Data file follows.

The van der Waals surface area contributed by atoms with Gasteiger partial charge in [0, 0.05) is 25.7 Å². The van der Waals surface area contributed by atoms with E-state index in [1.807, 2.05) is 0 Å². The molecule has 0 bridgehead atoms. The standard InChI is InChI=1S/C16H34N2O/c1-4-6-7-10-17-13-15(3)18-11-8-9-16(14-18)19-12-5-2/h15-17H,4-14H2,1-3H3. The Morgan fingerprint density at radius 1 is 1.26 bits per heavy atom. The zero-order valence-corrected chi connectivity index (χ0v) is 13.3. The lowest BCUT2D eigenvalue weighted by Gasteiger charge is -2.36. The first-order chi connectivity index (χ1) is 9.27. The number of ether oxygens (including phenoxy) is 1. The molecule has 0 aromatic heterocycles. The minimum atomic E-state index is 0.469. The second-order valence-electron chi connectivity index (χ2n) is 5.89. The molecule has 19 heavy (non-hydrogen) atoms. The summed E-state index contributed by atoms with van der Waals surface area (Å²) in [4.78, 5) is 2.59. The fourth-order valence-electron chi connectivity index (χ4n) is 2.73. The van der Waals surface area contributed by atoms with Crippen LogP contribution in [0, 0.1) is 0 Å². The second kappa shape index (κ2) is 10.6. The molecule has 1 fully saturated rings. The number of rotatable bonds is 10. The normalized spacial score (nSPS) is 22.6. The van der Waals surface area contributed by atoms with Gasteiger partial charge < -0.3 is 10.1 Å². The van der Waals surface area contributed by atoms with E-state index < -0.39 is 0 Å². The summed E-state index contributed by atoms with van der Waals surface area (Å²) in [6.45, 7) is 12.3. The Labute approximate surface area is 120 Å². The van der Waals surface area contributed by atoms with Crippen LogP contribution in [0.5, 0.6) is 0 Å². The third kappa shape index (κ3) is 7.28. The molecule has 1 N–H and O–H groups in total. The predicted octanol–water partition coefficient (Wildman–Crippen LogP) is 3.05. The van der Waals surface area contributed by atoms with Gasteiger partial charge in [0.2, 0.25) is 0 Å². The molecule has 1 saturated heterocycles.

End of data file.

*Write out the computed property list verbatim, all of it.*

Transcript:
The van der Waals surface area contributed by atoms with Gasteiger partial charge in [0, 0.05) is 25.7 Å². The van der Waals surface area contributed by atoms with E-state index in [1.807, 2.05) is 0 Å². The molecule has 0 bridgehead atoms. The standard InChI is InChI=1S/C16H34N2O/c1-4-6-7-10-17-13-15(3)18-11-8-9-16(14-18)19-12-5-2/h15-17H,4-14H2,1-3H3. The Morgan fingerprint density at radius 1 is 1.26 bits per heavy atom. The zero-order valence-corrected chi connectivity index (χ0v) is 13.3. The lowest BCUT2D eigenvalue weighted by Gasteiger charge is -2.36. The first-order chi connectivity index (χ1) is 9.27. The number of ether oxygens (including phenoxy) is 1. The molecule has 0 aromatic heterocycles. The minimum atomic E-state index is 0.469. The second-order valence-electron chi connectivity index (χ2n) is 5.89. The molecule has 19 heavy (non-hydrogen) atoms. The summed E-state index contributed by atoms with van der Waals surface area (Å²) in [4.78, 5) is 2.59. The fourth-order valence-electron chi connectivity index (χ4n) is 2.73. The van der Waals surface area contributed by atoms with Crippen LogP contribution in [0, 0.1) is 0 Å². The second kappa shape index (κ2) is 10.6. The molecule has 1 fully saturated rings. The number of rotatable bonds is 10. The normalized spacial score (nSPS) is 22.6. The van der Waals surface area contributed by atoms with Gasteiger partial charge < -0.3 is 10.1 Å². The van der Waals surface area contributed by atoms with E-state index < -0.39 is 0 Å². The summed E-state index contributed by atoms with van der Waals surface area (Å²) in [6.45, 7) is 12.3. The Labute approximate surface area is 120 Å². The van der Waals surface area contributed by atoms with Crippen LogP contribution in [0.5, 0.6) is 0 Å². The third kappa shape index (κ3) is 7.28. The molecule has 1 N–H and O–H groups in total. The predicted octanol–water partition coefficient (Wildman–Crippen LogP) is 3.05. The van der Waals surface area contributed by atoms with Gasteiger partial charge in [0.2, 0.25) is 0 Å². The molecule has 1 saturated heterocycles.